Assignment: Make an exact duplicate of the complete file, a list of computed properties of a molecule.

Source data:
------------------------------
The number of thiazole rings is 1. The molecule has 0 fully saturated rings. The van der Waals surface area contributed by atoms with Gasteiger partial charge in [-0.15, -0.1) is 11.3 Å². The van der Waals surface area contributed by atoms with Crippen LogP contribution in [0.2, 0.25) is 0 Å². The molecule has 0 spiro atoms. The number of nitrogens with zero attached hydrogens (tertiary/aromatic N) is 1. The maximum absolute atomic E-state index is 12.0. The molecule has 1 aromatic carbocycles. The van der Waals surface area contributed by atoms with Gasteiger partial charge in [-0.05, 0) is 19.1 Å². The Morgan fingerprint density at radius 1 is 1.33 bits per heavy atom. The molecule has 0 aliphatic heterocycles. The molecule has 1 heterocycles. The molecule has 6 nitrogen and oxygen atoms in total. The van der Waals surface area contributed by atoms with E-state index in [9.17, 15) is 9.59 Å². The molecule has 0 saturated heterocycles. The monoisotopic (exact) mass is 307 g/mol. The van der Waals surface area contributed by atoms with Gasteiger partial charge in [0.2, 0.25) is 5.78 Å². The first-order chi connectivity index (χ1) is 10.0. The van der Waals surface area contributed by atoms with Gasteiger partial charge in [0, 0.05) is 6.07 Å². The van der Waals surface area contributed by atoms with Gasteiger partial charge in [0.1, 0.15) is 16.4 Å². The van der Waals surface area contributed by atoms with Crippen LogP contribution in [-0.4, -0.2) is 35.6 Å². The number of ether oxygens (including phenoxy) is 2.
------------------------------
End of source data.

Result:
The number of thiazole rings is 1. The molecule has 0 fully saturated rings. The van der Waals surface area contributed by atoms with Gasteiger partial charge in [-0.15, -0.1) is 11.3 Å². The van der Waals surface area contributed by atoms with Crippen LogP contribution in [0.2, 0.25) is 0 Å². The molecule has 0 spiro atoms. The number of nitrogens with zero attached hydrogens (tertiary/aromatic N) is 1. The maximum absolute atomic E-state index is 12.0. The molecule has 1 aromatic carbocycles. The van der Waals surface area contributed by atoms with Gasteiger partial charge in [-0.05, 0) is 19.1 Å². The Morgan fingerprint density at radius 1 is 1.33 bits per heavy atom. The molecule has 0 aliphatic heterocycles. The molecule has 1 heterocycles. The molecule has 6 nitrogen and oxygen atoms in total. The van der Waals surface area contributed by atoms with E-state index in [9.17, 15) is 9.59 Å². The molecule has 0 saturated heterocycles. The monoisotopic (exact) mass is 307 g/mol. The van der Waals surface area contributed by atoms with Gasteiger partial charge in [0.2, 0.25) is 5.78 Å². The first-order chi connectivity index (χ1) is 10.0. The van der Waals surface area contributed by atoms with Gasteiger partial charge in [0, 0.05) is 6.07 Å². The van der Waals surface area contributed by atoms with Gasteiger partial charge in [0.1, 0.15) is 16.4 Å². The van der Waals surface area contributed by atoms with Crippen LogP contribution in [-0.4, -0.2) is 35.6 Å². The number of ether oxygens (including phenoxy) is 2.